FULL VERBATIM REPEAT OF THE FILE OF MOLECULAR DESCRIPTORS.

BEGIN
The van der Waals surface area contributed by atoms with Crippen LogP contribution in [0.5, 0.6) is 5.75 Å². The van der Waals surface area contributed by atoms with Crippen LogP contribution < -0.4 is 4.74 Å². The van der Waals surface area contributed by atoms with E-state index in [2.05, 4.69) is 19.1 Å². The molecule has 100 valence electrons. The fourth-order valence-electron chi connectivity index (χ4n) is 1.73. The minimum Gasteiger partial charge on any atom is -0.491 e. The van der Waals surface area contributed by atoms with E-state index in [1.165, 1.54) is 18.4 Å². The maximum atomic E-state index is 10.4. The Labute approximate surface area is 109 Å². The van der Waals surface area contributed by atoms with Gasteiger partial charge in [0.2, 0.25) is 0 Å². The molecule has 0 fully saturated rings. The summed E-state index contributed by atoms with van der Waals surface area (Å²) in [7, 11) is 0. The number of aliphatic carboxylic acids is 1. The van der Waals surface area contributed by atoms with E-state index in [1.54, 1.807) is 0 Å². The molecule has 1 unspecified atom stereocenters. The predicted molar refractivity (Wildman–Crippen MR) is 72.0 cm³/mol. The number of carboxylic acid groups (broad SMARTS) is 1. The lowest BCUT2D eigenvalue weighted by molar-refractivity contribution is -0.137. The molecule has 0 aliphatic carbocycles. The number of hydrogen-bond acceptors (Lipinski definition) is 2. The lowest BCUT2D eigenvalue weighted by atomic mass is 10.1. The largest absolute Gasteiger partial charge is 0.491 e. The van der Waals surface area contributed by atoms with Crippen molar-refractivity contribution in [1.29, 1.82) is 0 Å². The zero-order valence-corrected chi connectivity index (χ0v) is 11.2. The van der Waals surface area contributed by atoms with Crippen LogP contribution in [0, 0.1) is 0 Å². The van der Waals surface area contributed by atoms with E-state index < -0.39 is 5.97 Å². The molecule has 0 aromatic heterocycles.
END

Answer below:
The van der Waals surface area contributed by atoms with Crippen LogP contribution in [0.5, 0.6) is 5.75 Å². The van der Waals surface area contributed by atoms with Crippen LogP contribution < -0.4 is 4.74 Å². The van der Waals surface area contributed by atoms with E-state index in [2.05, 4.69) is 19.1 Å². The molecule has 100 valence electrons. The fourth-order valence-electron chi connectivity index (χ4n) is 1.73. The minimum Gasteiger partial charge on any atom is -0.491 e. The van der Waals surface area contributed by atoms with E-state index in [1.165, 1.54) is 18.4 Å². The maximum atomic E-state index is 10.4. The Labute approximate surface area is 109 Å². The van der Waals surface area contributed by atoms with Gasteiger partial charge in [0.2, 0.25) is 0 Å². The molecule has 0 fully saturated rings. The summed E-state index contributed by atoms with van der Waals surface area (Å²) in [7, 11) is 0. The number of aliphatic carboxylic acids is 1. The van der Waals surface area contributed by atoms with E-state index in [1.54, 1.807) is 0 Å². The molecule has 1 unspecified atom stereocenters. The predicted molar refractivity (Wildman–Crippen MR) is 72.0 cm³/mol. The number of carboxylic acid groups (broad SMARTS) is 1. The lowest BCUT2D eigenvalue weighted by molar-refractivity contribution is -0.137. The molecule has 0 aliphatic carbocycles. The number of hydrogen-bond acceptors (Lipinski definition) is 2. The lowest BCUT2D eigenvalue weighted by atomic mass is 10.1. The largest absolute Gasteiger partial charge is 0.491 e. The van der Waals surface area contributed by atoms with Crippen molar-refractivity contribution in [1.29, 1.82) is 0 Å². The zero-order valence-corrected chi connectivity index (χ0v) is 11.2. The van der Waals surface area contributed by atoms with Crippen LogP contribution in [0, 0.1) is 0 Å². The van der Waals surface area contributed by atoms with E-state index < -0.39 is 5.97 Å². The molecule has 0 aromatic heterocycles.